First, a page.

Much has been written about ‘performativity’ and the ‘audit culture’ in relation to the teaching profession, but this literature has been neglectful of how these might impact educational paraprofessionals. Informed by Institutional Ethnography, this book provides a critical examination of the role, practices and everyday work experiences of educational paraprofessionals. Taking the learning mentor in English state secondary education as its starting point, the study then draws on international, historical literature to trace the genealogy of this role and examines the legacy of the paraprofessional movement in 1960s USA. Ultimately, the question of the adequacy of short-term policy initiatives in the face of intractable social inequalities is explored.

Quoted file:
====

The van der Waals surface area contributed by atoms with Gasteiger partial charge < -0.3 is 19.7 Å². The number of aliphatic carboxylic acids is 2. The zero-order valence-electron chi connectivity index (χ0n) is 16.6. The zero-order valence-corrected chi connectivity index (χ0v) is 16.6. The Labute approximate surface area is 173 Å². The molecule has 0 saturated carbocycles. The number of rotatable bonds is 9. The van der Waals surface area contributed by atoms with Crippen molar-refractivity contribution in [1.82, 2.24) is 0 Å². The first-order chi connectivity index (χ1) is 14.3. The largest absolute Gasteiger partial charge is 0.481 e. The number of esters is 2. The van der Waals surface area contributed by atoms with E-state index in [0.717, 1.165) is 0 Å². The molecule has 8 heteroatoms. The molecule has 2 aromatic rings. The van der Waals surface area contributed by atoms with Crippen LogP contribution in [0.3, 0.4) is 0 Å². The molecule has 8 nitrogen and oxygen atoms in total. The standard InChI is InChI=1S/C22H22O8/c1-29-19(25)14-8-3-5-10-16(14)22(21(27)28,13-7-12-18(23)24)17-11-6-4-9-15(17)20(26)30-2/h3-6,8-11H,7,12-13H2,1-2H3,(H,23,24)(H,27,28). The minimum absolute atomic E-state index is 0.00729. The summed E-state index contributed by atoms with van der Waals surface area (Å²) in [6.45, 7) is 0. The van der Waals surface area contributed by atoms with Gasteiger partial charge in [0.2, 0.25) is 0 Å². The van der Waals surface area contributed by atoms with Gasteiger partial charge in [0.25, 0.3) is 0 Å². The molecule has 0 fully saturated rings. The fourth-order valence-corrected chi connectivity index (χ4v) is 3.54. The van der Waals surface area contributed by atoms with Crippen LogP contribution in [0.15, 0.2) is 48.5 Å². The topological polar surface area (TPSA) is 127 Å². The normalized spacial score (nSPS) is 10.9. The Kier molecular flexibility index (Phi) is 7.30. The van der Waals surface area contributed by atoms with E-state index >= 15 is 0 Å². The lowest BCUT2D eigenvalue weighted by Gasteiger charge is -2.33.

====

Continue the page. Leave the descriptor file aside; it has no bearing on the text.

|Publisher||Emerald Group Publishing Ltd.|
|Number of pages||208|
|Publication status||Published - 12 Sep 2022|